A new report released by Accenture Federal Services and the Partnership for Public Service, “Designing a Government for the People: Collaborative Approaches to Federal Customer Experience,” details the two organizations’ recommendations for improved customer experience in federal agencies.
According to the report, government entities should tailor their CX systems to fit users’ lives to provide a simple, seamless and secure process, Accenture disclosed from Arlington, Virginia on Tuesday.
“Truly shifting from a culture of waivers and workarounds to a deeply embedded, customer-centric mindset requires greater collaboration and investment among multiple stakeholders beyond the core CX community – including finance, human resources, legal, and beyond – to address long-standing barriers,” explained Megan Peterman, customer experience and design leader at Accenture Federal Services.
To create the report, the two organizations interviewed customer experience professionals, individuals involved with designing and implementing services in federal agencies and experts from research institutes and universities.
Content from these interviews indicates a gap between federal processes and organizational methods and customer needs. The report states that these systems, which were built with agency use in mind, do not serve customers with the same efficiency.
A 2021 Executive Order referenced in the report called upon government agencies to reduce the burden these processes place on customers, which the White House states was over nine billion hours in recent years. According to the report, the shift to customer-centric systems requires a transformation of the way the government conducts business.
The report recommends using root cause analysis as opposed to focusing on symptoms of the issues when determining customer’s problems and possible solutions.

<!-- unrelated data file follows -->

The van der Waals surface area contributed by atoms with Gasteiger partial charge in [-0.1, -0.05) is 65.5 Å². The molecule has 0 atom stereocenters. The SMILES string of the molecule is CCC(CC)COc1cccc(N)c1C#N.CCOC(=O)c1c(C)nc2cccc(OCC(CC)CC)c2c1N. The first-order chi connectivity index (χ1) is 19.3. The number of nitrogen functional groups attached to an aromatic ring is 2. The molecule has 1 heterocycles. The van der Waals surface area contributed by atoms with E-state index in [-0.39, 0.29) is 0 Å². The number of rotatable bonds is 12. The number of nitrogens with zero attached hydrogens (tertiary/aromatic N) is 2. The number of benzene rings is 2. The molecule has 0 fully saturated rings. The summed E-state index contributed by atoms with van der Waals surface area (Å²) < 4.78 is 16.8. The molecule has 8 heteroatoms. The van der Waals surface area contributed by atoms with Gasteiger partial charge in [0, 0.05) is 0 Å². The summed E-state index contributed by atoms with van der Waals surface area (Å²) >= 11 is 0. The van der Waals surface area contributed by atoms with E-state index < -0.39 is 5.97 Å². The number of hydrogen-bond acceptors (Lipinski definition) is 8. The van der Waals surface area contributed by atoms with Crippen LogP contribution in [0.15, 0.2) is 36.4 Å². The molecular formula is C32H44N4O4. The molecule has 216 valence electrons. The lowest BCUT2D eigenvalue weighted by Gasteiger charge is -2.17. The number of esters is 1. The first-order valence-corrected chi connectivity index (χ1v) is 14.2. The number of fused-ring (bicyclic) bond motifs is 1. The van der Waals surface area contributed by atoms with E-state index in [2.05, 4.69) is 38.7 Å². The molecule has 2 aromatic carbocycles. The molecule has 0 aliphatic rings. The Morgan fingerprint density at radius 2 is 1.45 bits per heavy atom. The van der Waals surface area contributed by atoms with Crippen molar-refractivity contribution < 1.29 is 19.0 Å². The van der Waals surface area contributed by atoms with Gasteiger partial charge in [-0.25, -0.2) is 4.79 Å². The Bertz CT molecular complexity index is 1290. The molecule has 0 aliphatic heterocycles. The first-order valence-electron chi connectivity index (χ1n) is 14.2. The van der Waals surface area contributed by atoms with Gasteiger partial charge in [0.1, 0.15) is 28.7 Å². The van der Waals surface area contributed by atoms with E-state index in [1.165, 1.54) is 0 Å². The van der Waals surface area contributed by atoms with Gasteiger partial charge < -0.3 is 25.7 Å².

Accenture Federal Services and the Partnership for Public Service identified seven steps federal agencies should take when moving to a customer-centric mindset, which span the areas of agency leadership, technology and most importantly, communication.
“When we give federal agencies the correct tools to implement positive change in their customer experience systems, they do so effectively,” said Loren DeJonge Schulman, vice president of research, evaluation and modernizing government at the Partnership for Public Service.
The first two steps, empowered leadership and an engaged and accountable agency enterprise, suggest that insights on customer experience should be distributed within organizations and agency-wide standards for customer experience performance should be established.
Steps three, four and five call for a knowledge mobilization strategy to solve customer problems, a data-sharing policy infrastructure and a digital enterprise to ensure a consistent customer experience.
The last two recommendations push for external partnerships and collaboration with customers, which would enable federal agencies to consider information from important resources outside of the government during this process.
“If agencies listen to customers first, they can overcome historic physical, emotional, and resource barriers,” DeJonge Schulman stated.